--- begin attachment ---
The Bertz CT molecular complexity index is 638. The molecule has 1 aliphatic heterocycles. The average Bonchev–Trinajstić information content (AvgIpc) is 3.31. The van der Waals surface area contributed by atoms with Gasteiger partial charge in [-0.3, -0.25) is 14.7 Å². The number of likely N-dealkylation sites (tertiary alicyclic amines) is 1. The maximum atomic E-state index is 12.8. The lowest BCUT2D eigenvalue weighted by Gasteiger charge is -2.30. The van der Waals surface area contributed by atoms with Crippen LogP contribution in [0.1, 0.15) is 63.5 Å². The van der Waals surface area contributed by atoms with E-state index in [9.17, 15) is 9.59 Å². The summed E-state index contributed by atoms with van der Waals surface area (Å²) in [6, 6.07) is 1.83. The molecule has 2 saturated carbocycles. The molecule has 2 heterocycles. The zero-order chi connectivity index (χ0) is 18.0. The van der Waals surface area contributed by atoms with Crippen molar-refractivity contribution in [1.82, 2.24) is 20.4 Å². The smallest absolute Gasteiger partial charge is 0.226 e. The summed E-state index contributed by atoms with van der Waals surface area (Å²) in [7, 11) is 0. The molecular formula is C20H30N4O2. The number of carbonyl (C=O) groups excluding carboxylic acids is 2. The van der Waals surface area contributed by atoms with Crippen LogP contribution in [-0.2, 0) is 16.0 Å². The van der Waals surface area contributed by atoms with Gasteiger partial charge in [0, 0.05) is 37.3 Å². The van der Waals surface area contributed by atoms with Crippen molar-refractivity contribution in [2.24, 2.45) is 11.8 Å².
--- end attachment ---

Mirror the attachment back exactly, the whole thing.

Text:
The Bertz CT molecular complexity index is 638. The molecule has 1 aliphatic heterocycles. The average Bonchev–Trinajstić information content (AvgIpc) is 3.31. The van der Waals surface area contributed by atoms with Gasteiger partial charge in [-0.3, -0.25) is 14.7 Å². The number of likely N-dealkylation sites (tertiary alicyclic amines) is 1. The maximum atomic E-state index is 12.8. The lowest BCUT2D eigenvalue weighted by Gasteiger charge is -2.30. The van der Waals surface area contributed by atoms with Crippen LogP contribution in [0.1, 0.15) is 63.5 Å². The van der Waals surface area contributed by atoms with E-state index in [9.17, 15) is 9.59 Å². The summed E-state index contributed by atoms with van der Waals surface area (Å²) in [6, 6.07) is 1.83. The molecule has 2 saturated carbocycles. The molecule has 2 heterocycles. The zero-order chi connectivity index (χ0) is 18.0. The van der Waals surface area contributed by atoms with Crippen molar-refractivity contribution in [1.82, 2.24) is 20.4 Å². The smallest absolute Gasteiger partial charge is 0.226 e. The summed E-state index contributed by atoms with van der Waals surface area (Å²) in [7, 11) is 0. The molecular formula is C20H30N4O2. The number of carbonyl (C=O) groups excluding carboxylic acids is 2. The van der Waals surface area contributed by atoms with Crippen LogP contribution in [-0.2, 0) is 16.0 Å². The van der Waals surface area contributed by atoms with Gasteiger partial charge in [0, 0.05) is 37.3 Å². The van der Waals surface area contributed by atoms with Crippen molar-refractivity contribution in [2.24, 2.45) is 11.8 Å².